America Protests

Police officers use pepper spray as they try to disperse people during a protest in Minneapolis on Sunday, May 31, 2020. Protests were held in U.S. cities over the death of George Floyd, a black man who died after being restrained by Minneapolis police officers on May 25. (Elizabeth Flores/Star Tribune via AP)

Socialists have big hopes for Colorado. They want a “revolution” by any means necessary. They have a door-to-door ground game, a City Council celebrity in Denver and activists who strong-arm businesses until they comport with demands. It has members of the Democratic establishment in a quandary. They don’t know whether to defy the movement or join it.

The far-left agenda is straightforward. It includes community ownership of private property, an end to restrictions on living in tents and shanties on public property. It advocates a “radical” transformation of the private economy. Open borders. In response to the killing of George Floyd by a Minneapolis cop, the movement advocates a society without law enforcement.

The General Assembly in the past two years has worked to impose higher taxes, more regulation of businesses, policies to end oil and gas production, a one-size-fits-all sex education curriculum for schools and more.

The movement’s leaders want rent-free “social housing” for the destitute and homeless; state and local sanctuary policies that openly defy the efforts of federal immigration authorities; a “living wage” or ever-increasing mandatory minimum wages for unskilled and entry-level labor.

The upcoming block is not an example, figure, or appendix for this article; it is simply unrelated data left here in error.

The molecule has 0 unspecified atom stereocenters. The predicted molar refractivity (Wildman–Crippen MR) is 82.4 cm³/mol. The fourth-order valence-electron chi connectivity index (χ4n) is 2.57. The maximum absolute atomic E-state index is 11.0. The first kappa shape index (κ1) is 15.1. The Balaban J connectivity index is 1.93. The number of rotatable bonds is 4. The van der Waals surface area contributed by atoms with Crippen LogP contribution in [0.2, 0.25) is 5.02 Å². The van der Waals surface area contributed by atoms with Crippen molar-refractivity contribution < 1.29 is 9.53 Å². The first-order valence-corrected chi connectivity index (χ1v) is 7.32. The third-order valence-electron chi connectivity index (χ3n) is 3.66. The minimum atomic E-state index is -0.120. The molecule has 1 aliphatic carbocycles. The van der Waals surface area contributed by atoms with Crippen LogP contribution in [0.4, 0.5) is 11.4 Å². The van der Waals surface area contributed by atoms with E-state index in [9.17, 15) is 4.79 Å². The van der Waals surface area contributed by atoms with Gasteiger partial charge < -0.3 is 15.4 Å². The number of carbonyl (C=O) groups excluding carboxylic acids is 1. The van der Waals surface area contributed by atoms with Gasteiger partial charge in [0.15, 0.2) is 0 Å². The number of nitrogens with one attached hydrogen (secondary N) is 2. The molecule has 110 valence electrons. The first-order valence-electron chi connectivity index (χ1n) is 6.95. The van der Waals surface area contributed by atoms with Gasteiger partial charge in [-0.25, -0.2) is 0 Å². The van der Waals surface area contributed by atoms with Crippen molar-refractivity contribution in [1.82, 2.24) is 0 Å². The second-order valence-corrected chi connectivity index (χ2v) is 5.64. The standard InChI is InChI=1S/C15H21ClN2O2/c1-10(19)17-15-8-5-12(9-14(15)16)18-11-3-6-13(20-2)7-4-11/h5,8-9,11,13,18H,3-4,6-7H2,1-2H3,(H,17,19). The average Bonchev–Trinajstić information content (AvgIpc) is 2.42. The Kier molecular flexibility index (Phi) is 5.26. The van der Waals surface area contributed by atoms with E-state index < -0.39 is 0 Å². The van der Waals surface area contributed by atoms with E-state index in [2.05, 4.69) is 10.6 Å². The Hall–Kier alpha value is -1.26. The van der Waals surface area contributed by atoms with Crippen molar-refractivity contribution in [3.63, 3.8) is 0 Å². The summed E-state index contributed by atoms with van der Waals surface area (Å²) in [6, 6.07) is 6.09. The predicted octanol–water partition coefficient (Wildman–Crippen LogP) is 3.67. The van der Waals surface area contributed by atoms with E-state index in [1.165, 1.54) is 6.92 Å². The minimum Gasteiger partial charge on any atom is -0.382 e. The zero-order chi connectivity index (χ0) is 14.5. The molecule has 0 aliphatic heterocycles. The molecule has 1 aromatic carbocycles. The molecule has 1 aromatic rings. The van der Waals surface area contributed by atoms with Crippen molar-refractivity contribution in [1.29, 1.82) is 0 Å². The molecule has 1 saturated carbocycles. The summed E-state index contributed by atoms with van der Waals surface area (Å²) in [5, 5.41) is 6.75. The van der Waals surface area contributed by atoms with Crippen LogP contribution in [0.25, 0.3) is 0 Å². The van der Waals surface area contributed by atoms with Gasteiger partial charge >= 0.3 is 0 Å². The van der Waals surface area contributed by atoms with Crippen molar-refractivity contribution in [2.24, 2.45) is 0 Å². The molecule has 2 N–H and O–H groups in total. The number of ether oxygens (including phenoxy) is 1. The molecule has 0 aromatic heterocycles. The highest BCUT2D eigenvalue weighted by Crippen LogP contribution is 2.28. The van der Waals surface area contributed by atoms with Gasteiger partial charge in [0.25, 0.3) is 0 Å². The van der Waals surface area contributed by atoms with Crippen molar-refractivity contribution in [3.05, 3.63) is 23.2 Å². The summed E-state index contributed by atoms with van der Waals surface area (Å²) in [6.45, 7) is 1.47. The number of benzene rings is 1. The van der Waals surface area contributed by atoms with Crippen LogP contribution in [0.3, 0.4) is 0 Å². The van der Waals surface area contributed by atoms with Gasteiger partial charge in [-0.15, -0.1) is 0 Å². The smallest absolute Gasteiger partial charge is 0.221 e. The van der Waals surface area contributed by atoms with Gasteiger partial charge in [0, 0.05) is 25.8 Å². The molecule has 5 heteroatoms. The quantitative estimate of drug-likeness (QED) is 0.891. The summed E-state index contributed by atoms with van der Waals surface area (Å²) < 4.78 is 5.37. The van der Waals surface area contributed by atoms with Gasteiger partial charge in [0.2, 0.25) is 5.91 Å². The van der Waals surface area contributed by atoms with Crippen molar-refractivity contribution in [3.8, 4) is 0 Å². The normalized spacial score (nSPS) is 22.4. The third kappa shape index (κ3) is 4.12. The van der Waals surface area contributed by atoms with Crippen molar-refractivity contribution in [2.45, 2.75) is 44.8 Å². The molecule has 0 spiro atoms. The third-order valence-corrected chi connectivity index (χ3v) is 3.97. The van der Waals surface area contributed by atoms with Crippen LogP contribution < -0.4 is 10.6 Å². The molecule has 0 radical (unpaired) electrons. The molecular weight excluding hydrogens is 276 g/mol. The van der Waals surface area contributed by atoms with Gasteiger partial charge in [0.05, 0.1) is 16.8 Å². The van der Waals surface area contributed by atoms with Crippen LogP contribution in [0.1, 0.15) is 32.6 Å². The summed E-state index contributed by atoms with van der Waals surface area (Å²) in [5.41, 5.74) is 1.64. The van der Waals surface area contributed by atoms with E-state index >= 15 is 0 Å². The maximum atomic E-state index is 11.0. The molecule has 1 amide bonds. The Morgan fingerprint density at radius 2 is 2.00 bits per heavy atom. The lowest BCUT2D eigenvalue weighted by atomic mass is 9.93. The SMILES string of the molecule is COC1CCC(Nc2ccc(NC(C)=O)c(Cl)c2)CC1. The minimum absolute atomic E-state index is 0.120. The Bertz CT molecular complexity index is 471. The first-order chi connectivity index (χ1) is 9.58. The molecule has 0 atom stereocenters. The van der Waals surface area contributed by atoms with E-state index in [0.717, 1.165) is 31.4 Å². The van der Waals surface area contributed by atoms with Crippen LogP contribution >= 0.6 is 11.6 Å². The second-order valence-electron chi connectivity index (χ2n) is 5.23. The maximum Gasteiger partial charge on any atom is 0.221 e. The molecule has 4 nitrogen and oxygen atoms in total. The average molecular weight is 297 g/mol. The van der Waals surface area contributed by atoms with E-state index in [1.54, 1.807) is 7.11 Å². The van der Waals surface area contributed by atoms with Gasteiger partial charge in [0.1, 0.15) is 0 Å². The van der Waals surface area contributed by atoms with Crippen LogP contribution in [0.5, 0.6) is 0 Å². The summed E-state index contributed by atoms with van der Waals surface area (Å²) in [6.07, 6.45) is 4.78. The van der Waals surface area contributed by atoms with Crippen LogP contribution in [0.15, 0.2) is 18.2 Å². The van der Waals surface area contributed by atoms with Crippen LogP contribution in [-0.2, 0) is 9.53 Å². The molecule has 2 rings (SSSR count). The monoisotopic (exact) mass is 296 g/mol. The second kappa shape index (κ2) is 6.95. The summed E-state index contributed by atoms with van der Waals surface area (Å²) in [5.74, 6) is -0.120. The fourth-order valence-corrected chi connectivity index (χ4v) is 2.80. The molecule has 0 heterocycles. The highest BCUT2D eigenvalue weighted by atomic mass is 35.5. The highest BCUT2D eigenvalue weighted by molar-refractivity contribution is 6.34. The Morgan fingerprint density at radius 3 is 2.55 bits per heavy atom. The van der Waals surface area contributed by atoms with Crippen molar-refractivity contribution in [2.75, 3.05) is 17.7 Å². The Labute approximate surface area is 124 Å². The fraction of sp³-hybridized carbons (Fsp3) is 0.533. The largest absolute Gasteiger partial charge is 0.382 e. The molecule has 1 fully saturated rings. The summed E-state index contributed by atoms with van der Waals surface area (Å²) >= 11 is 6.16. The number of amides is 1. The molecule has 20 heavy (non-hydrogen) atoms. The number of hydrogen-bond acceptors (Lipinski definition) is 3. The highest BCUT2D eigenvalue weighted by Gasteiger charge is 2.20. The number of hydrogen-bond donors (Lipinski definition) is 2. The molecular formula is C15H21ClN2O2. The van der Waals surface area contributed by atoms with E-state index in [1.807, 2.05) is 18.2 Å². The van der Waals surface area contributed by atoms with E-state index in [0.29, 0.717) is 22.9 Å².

They want a government bank in Denver, one imagined as more socially “just” than private-sector, for-profit financial institutions.

The movement has helped elect dynamic, young new members to the Denver City Council and metro area school boards. The Denver School Board voted in June to eject law enforcement from schools.

Former Colorado Gov. Dick Lamm, a Democrat who served three consecutive terms ending in 1987, worries about his party’s growing hostility toward law enforcement.

“I lived with security for 12 years as governor, so I recognized how important law enforcement is,” Lamm said. “There needs to be a mechanism to criticize them when they go wrong. But we have that. We have a variety of institutions to look over the shoulders of the police.”

Lamm decries his party’s growing demand for open borders and an end to the federal Immigration and Customs Enforcement agency.

“Every house needs a door, and every country needs a border,” Lamm said. “Liberal programs need borders. You can’t possibly say you’re for universal health care for everyone in the world. This is how parties get screwed up. They take a good issue, but then they take it to the extreme.”

Political observers don’t know if Colorado’s far-left drift is a passing fad or a sign of the future. They’ve never seen it before.

“I don’t think someone who went into a coma circa 1990 or even the year 2000 and woke up today would recognize either political party in Colorado,” said registered independent, Colorado Springs native and former Democrat Eric Sondermann. “This person would not believe Colorado is now reliably blue. This person would find the political contours of the Denver metropolitan area are completely different than when they fell into that coma.”

Comply, or we will destroy you